Nmd Tutorials Screenshot 2Want to learn new media skills but don’t have the cash for pay-to-use services like Lynda.com or Codecademy? The U-Me New Media Department is planning to launch a repository of how-to screencasts and other educational resources in the coming year–for free.

So far the list of tutorials runs the gamut from beginner subjects like “How to create a basic Web page” and “How to design with figure/ground relationships” to advanced topics like “How to write object-oriented JavaScript” and “How to make a Facebook app.”

Nmd Tutorials Screenshot 1Enthusiasm for online learning, particularly learning how to code, has been surging recently. The Khan Academy has decided to teach JavaScript alongside its more academic subjects, while even New York City Mayor Michael Bloomberg signed up to learn programming at Codecademy. The New York Times portrayed users of these services in a recent article, suggesting that online programming classes are attracting an ever-expanding demographic:

“Inasmuch as you need to know how to read English, you need to have some understanding of the code that builds the Web,” said Sarah Henry, 39, an investment manager who lives in Wayne, Pa. “It is fundamental to the way the world is organized and the way people think about things these days.”

Henry took several classes, including some in HTML, the basic language of the Web, and WordPress, a blogging service, through Girl Develop It, an organization based in New York that she had heard about online that offers lessons aimed at women in a number of cities. She paid around $200 and saw it as an investment in her future.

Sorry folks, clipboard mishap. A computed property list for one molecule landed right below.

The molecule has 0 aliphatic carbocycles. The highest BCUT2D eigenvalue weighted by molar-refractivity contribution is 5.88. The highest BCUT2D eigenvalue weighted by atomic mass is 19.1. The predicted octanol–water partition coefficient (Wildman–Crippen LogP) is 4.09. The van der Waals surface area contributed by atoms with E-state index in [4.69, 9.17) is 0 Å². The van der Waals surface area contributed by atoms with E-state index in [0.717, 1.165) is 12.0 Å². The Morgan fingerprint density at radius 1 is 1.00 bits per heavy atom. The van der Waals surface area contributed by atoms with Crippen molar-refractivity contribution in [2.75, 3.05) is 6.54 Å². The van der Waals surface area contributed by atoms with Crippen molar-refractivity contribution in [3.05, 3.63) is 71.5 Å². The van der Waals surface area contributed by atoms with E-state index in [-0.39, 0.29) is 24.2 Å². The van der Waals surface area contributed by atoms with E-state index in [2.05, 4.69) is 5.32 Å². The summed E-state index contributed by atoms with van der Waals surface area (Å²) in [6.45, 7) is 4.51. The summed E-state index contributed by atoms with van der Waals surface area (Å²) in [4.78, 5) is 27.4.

“I’m not going to sit here and say that I can crank out a site today, but I can look at basic code and understand it,” Henry said. “I understand how these languages function within the Internet.”

In a twist on the We-know-it/You-learn-it paradigm offered by most of these companies, U-Me New Media has been exploring a peer-to-peer approach, where design mavens create tutorials for code jocks and vice versa. Many of the tutorials in the batch to be featured on launch were created by students in first- and second-year New Media classes that have already begun experimenting with this dynamic.

More news on this resource to come.

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